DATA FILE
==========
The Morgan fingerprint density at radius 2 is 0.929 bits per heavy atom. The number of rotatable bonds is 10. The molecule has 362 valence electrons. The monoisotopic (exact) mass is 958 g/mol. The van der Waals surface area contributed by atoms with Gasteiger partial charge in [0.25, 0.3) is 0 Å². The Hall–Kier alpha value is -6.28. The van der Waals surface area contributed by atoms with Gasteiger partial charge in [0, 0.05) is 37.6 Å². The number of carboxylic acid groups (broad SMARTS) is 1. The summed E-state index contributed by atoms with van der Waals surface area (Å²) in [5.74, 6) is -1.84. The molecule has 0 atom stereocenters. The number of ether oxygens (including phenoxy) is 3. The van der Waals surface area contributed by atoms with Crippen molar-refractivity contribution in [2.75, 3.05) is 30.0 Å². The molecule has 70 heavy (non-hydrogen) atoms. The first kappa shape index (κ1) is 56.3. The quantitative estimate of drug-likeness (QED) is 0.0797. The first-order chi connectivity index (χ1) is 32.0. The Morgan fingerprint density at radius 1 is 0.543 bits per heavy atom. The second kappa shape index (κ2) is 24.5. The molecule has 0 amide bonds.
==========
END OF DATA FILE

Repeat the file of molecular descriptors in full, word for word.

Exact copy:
The Morgan fingerprint density at radius 2 is 0.929 bits per heavy atom. The number of rotatable bonds is 10. The molecule has 362 valence electrons. The monoisotopic (exact) mass is 958 g/mol. The van der Waals surface area contributed by atoms with Gasteiger partial charge in [0.25, 0.3) is 0 Å². The Hall–Kier alpha value is -6.28. The van der Waals surface area contributed by atoms with Gasteiger partial charge in [0, 0.05) is 37.6 Å². The number of carboxylic acid groups (broad SMARTS) is 1. The summed E-state index contributed by atoms with van der Waals surface area (Å²) in [5.74, 6) is -1.84. The molecule has 0 atom stereocenters. The number of ether oxygens (including phenoxy) is 3. The van der Waals surface area contributed by atoms with Crippen molar-refractivity contribution in [2.75, 3.05) is 30.0 Å². The molecule has 70 heavy (non-hydrogen) atoms. The first kappa shape index (κ1) is 56.3. The quantitative estimate of drug-likeness (QED) is 0.0797. The first-order chi connectivity index (χ1) is 32.0. The Morgan fingerprint density at radius 1 is 0.543 bits per heavy atom. The second kappa shape index (κ2) is 24.5. The molecule has 0 amide bonds.